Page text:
When I read Oprah’s missive: Be responsible for the energy you bring into this room, I suddenly got it. It wasn’t that I was doing anything wrong. It was the energy that I was bringing to the situation that was mucking our home life up. It was my own anger and frustration and feelings of inadequacy that were adding meaningless meaning to our interactions. If I thought about it sanely, all that was really happening was that Oliver was acting how he was acting and I just didn’t like it very much. There was nothing wrong. There was nothing to be fixed. There was just what was happening and there was my reaction. And only one of those things was within my control.
Since this revelation, things have changed a little bit. It has gotten easier, less fraught, and more gentle. I have been given a little bit of grace, each time I remember to be responsible for the energy I bring to the boys. Let me make it clear: it’s still not easy. It’s still far from perfect. Oliver sometimes runs around with his underwear on his head in the morning instead of getting dressed. “That’s enough!” I’ll call, but it’s different now. My jaw isn’t clenched. I am not really all that upset. I am not quite there yet, but I’m better. We’re better. And all that it took to create this seachange was a slight shift in energetics, a barely perceptible willingness to be responsible for something that most of us don’t believe even exists.
A decade ago, if I had known I was going to write this post I would have laughed. Rolled my eyes. Energy. Jeesh. Whatevah’. Today I went to see a sports medicine/chiropractor guy about my hip. It’s the left one, where I carry Gus for much of the day, and it’s been so locked up, my left shoulder is a good inch higher than my right. Dr. Skopp is about as bare bones as you can get. His office has plaster walls, a single massage table in the center. On a shelf are his awards as the trainer for the US Triathalon Team, the US Cycling Team, and others. He has mustache. He is the opposite of New Age. But after he did his Active Release on my IT band (not fun) and did a quick adjustment, I stood up and felt a rush of energy through my stomach. I felt something like happiness flood through me from my navel to the top of my head. I felt two inches taller. “You’re going to think I’m some California crazy,” I said as he scribbled something in my chart. “But I just felt this energy swoop through me.”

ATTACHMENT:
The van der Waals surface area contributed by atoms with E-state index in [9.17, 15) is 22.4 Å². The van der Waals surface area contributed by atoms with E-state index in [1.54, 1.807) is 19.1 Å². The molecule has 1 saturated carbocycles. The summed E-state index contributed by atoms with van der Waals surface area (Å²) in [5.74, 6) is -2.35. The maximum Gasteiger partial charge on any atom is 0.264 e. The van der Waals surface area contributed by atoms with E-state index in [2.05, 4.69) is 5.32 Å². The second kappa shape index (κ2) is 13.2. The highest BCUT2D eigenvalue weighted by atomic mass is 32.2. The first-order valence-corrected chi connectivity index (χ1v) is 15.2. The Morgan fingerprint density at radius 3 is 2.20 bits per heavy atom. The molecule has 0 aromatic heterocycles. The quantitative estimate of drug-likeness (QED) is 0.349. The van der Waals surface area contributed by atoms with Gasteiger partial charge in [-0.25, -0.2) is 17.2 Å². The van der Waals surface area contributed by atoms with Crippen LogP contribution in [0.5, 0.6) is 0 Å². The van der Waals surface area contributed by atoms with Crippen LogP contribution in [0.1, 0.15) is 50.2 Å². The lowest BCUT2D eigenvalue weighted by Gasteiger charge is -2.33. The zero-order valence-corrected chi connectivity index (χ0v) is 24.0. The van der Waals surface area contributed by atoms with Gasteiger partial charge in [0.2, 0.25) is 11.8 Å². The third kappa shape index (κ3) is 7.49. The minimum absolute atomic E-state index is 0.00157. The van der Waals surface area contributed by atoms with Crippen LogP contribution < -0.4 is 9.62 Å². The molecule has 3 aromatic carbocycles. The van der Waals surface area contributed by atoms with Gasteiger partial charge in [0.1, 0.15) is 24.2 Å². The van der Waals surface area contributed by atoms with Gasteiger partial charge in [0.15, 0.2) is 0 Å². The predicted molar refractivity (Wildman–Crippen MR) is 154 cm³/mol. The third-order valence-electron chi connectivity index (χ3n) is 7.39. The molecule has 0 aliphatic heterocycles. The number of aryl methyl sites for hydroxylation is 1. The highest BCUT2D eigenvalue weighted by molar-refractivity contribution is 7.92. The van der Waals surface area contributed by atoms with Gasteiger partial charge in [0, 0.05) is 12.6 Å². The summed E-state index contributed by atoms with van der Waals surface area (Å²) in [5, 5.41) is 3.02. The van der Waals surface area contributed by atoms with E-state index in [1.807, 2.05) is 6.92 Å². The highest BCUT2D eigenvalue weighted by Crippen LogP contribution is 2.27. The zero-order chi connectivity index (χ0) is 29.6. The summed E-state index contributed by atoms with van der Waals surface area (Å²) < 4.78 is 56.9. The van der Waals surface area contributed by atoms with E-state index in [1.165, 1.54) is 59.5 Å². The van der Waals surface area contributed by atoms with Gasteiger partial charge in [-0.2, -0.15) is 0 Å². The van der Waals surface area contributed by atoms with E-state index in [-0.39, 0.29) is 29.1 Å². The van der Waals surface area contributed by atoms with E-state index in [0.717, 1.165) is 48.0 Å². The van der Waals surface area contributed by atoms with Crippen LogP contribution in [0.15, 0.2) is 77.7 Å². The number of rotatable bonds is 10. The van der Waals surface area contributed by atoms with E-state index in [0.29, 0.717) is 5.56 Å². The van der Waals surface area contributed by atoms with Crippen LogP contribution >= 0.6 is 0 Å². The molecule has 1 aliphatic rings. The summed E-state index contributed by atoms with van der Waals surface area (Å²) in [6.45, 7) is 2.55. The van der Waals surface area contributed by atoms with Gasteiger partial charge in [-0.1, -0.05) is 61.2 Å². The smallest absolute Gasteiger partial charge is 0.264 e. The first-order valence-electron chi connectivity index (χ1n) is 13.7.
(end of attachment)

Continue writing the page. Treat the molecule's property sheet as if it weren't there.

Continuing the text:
Dr. Skopp frowned at me. “Not crazy,” he said. “That’s physiology. When you’re muscles are locked up, everything is locked up.”
Sometimes I think Washington DC needs a chiropractor. At the very least, it needs an adjustment. DC is an intense city. It hums. Most of the time, everyone seems just about this close to losing their shit. Sometimes it seems that the centrifugal energy here is so great, that the city might levitate. I think it has a lot to do with the state of our government, the fact that 10 miles from my house is the Capitol, where Congressmen and Senators are screaming at each other and turning off microphones in the middle of speeches. Vitriol. Power. Politics. That energy spins out. Like poison, it reaches everyone in the city.
The other day I went for a run on Four-Mile Run Trail (which is made of asphalt) around Reagan National Airport and along the Potomac. On top of a little hill, I looked over at the city. To my right was the gentle, romantic dome of the Capitol. To my left was the white blade that is the Washington Monument (and I don’t have to remind you what that looks like, now do I?) Feminine, masculine. Rich, poor. Black, white. Republican, democrat. Government, non-profit. This is a city of opposites. Of contrasts and conflicts. It is at the corner of Things Getting Done, and Look, They’re Doing It Wrong.
It’s tough to not get caught up in that energy, in the madness of it all. I have to work hard not to hate it here, to not become so disenchanted that I stop trying. To not become so worn down by the weather and the sharpness and the impatience that I too become cold and sharp and impatient.